Funds not as true to label as they think

David Gallagher
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 (Pictured: David Gallagher)

By Barrie Dunstan

A recent study has raised questions about whether asset consultants and investors can rely on what fund managers tell them about how they manage equity portfolios.

A paper by three Centre for International Finance and Regulation (CIFR) researchers examined how well Australian equity managers complied with their stated portfolio characteristics – the number of stocks held, the portfolios’ tracking error and the turnover of stocks in the portfolio.

The study was done by Dr Zhe Chen, a CIFR research fellow, Professor David Gallagher, chief executive officer of the CIFR and Dr Camille Schmidt, a CIFR post doctoral researcher. It looked at the fund managers’ responses and checked daily transactions and monthly equity holdings.

It aimed to establish whether fund managers are running portfolios consistent with what they have disclosed – “in other words is the fund manager ‘true to label’.”

This, the study says, is an important source of information for asset consultants to help assess and recommend individual fund managers to institutional investors. 

The study concludes that funds do generally comply with their self-declared limits in one measure  – the maximum and minimum number of stocks in their portfolios. This is, essentially, the characteristic they have most control over and the one easiest for asset consultants and others to check.

But the funds showed lesser compliance with their self-declared numbers for turnover of stocks in their portfolio and the response on tracking error was the most systematically underestimated questionnaire response.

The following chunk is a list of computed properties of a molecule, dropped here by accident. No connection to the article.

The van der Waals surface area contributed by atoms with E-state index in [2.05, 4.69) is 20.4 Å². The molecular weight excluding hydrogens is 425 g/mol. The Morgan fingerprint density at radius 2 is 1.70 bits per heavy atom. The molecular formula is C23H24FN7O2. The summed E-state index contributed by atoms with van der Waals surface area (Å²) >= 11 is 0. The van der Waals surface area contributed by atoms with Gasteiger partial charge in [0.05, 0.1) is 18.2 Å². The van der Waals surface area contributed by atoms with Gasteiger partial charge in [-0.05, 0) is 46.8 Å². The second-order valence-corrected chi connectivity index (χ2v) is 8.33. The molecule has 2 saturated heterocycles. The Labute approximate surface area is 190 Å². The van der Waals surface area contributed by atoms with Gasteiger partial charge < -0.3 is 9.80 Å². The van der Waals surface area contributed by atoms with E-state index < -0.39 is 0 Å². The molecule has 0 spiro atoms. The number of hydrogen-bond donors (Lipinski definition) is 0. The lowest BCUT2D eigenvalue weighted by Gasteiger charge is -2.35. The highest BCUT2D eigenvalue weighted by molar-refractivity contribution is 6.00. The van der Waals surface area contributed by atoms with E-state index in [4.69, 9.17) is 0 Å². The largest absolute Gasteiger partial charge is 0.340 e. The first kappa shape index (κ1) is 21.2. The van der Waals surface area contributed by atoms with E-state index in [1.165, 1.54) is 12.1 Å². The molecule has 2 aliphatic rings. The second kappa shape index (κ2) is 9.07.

Declaring a lower maximum turnover rate in portfolios may lead clients to expect lower transaction costs than actually transpire. The study says it is unclear whether the mismatches in the characteristics of portfolios, versus the actual numbers, were due the fund managers’ intent or because of  systematic underestimation by managers.

The findings applied equally during periods of market strength and weakness. The final database covers a sub-sample of 37 funds over 15 years from 1995 to 2010 inclusive – that is, both bull markets and the GFC-induced bear market.

The researchers couldn’t find strong evidence that compliance with the funds’ own declared characteristics improved in the post-2000 period, compared with the period before 2000, because of extreme market events such as the bubble collapse and the GFC.

For potential institutional clients of active fund managers, the paper suggests they should view managers’ self-declared limits on numbers of stocks, tracking error and turnover “as relative indicators of future investment characteristics rather than absolute limits.” 

The researchers say that, given the variability in levels of compliance, funds should give more weight to actual investment characteristics if these are available.

The study suggests that, from a regulatory viewpoint, there could be potential value for investors if regulators explicitly provided more assurance about the accuracy of self-declarations and required questionnaires to be updated and reviewed annually to limit “staleness” and provide greater accuracy.

The study also raises the controversial question of funds “window dressing” portfolios – that is, making significant adjustments to portfolios near the end of a quarter by selling stocks with large losses and buying strongly performed stocks so that the portfolio appears favourable.

“Thus an extension in this area would be to determine whether managers make significant adjustments to their portfolios in order to comply with their self-stated ‘label’ in terms of characteristics such as number of stocks held, turnover and tracking error.”

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